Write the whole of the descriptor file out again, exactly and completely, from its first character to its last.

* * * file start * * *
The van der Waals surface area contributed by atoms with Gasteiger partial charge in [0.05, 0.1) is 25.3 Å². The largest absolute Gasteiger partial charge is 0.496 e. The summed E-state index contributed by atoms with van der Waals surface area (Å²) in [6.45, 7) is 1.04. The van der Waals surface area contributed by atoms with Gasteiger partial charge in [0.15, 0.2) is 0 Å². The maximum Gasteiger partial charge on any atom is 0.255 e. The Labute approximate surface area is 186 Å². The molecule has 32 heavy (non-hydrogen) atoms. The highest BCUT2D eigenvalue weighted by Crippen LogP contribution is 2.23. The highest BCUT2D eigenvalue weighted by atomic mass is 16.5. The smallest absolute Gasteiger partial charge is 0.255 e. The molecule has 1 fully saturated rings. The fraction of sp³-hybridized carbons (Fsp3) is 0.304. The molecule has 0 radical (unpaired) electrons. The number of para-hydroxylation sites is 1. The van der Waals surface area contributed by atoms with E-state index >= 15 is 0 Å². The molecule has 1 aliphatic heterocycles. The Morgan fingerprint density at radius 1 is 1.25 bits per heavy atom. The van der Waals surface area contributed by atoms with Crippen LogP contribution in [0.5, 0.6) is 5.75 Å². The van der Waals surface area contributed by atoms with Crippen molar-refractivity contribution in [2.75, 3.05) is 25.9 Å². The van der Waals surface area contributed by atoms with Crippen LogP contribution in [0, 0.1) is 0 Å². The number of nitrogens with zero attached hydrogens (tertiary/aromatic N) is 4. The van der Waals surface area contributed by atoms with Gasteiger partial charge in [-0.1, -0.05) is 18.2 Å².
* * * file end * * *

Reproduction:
The van der Waals surface area contributed by atoms with Gasteiger partial charge in [0.05, 0.1) is 25.3 Å². The largest absolute Gasteiger partial charge is 0.496 e. The summed E-state index contributed by atoms with van der Waals surface area (Å²) in [6.45, 7) is 1.04. The van der Waals surface area contributed by atoms with Gasteiger partial charge in [0.15, 0.2) is 0 Å². The maximum Gasteiger partial charge on any atom is 0.255 e. The Labute approximate surface area is 186 Å². The molecule has 32 heavy (non-hydrogen) atoms. The highest BCUT2D eigenvalue weighted by Crippen LogP contribution is 2.23. The highest BCUT2D eigenvalue weighted by atomic mass is 16.5. The smallest absolute Gasteiger partial charge is 0.255 e. The molecule has 1 fully saturated rings. The fraction of sp³-hybridized carbons (Fsp3) is 0.304. The molecule has 0 radical (unpaired) electrons. The number of para-hydroxylation sites is 1. The van der Waals surface area contributed by atoms with E-state index >= 15 is 0 Å². The molecule has 1 aliphatic heterocycles. The Morgan fingerprint density at radius 1 is 1.25 bits per heavy atom. The van der Waals surface area contributed by atoms with Crippen LogP contribution in [0.5, 0.6) is 5.75 Å². The van der Waals surface area contributed by atoms with Crippen molar-refractivity contribution in [2.75, 3.05) is 25.9 Å². The van der Waals surface area contributed by atoms with Crippen LogP contribution in [0, 0.1) is 0 Å². The number of nitrogens with zero attached hydrogens (tertiary/aromatic N) is 4. The van der Waals surface area contributed by atoms with Gasteiger partial charge in [-0.1, -0.05) is 18.2 Å².